Did you know that cultural initiatives have the power to bridge conflict and nurture positive peace?
Please join us on a journey that will introduce you to the role of culture as a transformational peace player
Register for the Preparatory Online Meetings: https://bit.ly/2XdQ6iR
We harness this potential by using fine and performing arts, popular culture, heritage, literature or films to create dialogue and peaceful co-existence in communities ravaged by war or those on the precipice of conflict. Through culture, we can cultivate the pillars of peace: diversity, resilience, social cohesion and tolerance. By using culture, we can counter extremist narratives, polarisation and tensions over identities and control of resources that often block the path to peace.
We will offer a series of four workshops with the aim of developing five community-needed projects in conflict and post-conflict locations, including Iraq, Bangladesh, and Poland.
The workshops will be supported by Rotary Peace Fellows, working group founders and coordinators of this area, Natalia Sineaeva-Pankowska and Dr Matthew Johnsen, as well as Dr Helen Nambalirwa Nkabala, the director of the Makerere University Rotary Peace Center in Kampala.
They and several other members of the planning team with experience in program design and implementation will help guide the Rotary community through the culture for peace process, exploring new ideas and visions that celebrate culture as an agent of positive peace.
We will utilize a variety of cultural resources in different contexts to build sustainable peace processes. The projects will deploy a multidimensional cultural approach towards capacity-building and empowering co-existence and reconciliation of local communities.
Project 1. In Iraq, we will amplify culture and education as agents of recovery and reintegration by orchestrating peace through arts resonant centres in the province Neineva. The project will empower education and training to proactively prevent the process of radicalization and related tensions. Its outreach will include youth, children, young women, minorities and professionals.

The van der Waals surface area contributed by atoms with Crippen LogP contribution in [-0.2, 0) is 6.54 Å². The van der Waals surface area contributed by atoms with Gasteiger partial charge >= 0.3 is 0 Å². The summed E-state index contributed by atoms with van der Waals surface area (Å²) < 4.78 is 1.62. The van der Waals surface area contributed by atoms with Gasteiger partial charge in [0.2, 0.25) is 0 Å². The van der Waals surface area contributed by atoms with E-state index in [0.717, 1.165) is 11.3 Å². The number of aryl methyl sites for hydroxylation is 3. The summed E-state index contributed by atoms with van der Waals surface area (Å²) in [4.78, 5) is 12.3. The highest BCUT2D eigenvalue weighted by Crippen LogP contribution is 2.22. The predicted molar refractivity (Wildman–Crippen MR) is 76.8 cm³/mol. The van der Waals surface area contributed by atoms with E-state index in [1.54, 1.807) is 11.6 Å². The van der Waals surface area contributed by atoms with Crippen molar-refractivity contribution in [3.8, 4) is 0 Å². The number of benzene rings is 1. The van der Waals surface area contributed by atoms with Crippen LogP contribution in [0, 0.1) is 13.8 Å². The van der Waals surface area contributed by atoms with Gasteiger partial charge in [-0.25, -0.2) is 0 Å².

Projects 2, 3 and 4. In Bangladesh, we will amplify culture and education as agents of peace in Rangpur and Chittagong divisions to help reconcile warring communities and enhance peaceful co-existence between different religious and ethnic groups. Our area of focus will be the Cox’s Bazaar, inhabited by Rohingya refugees, where we will work to strengthen the confidence and capabilities of women and children so that they can overcome the great challenges they face.
Project 5. In Poland, we will amplify culture and education as agents of diversity and inclusion by promoting tolerance and respect towards migrant, refugee and minority communities. This will also enhance harmony and understanding between various groups at the wave of growing xenophobia and hate. The project will utilise the resources of the Pol’and’Rock Festival (formerly Woodstock), which takes place in Kostrzyn near the Polish-German border. The festival is the largest in Europe, and it was named after the legendary Festival of 1969, which featured Jimmy Hendrix and Janis Joplin and positioned cultural history as a symbol of the peace movement.
These projects will strive to use emerging technologies appropriate to engaging the addressed communities in the post-pandemic world.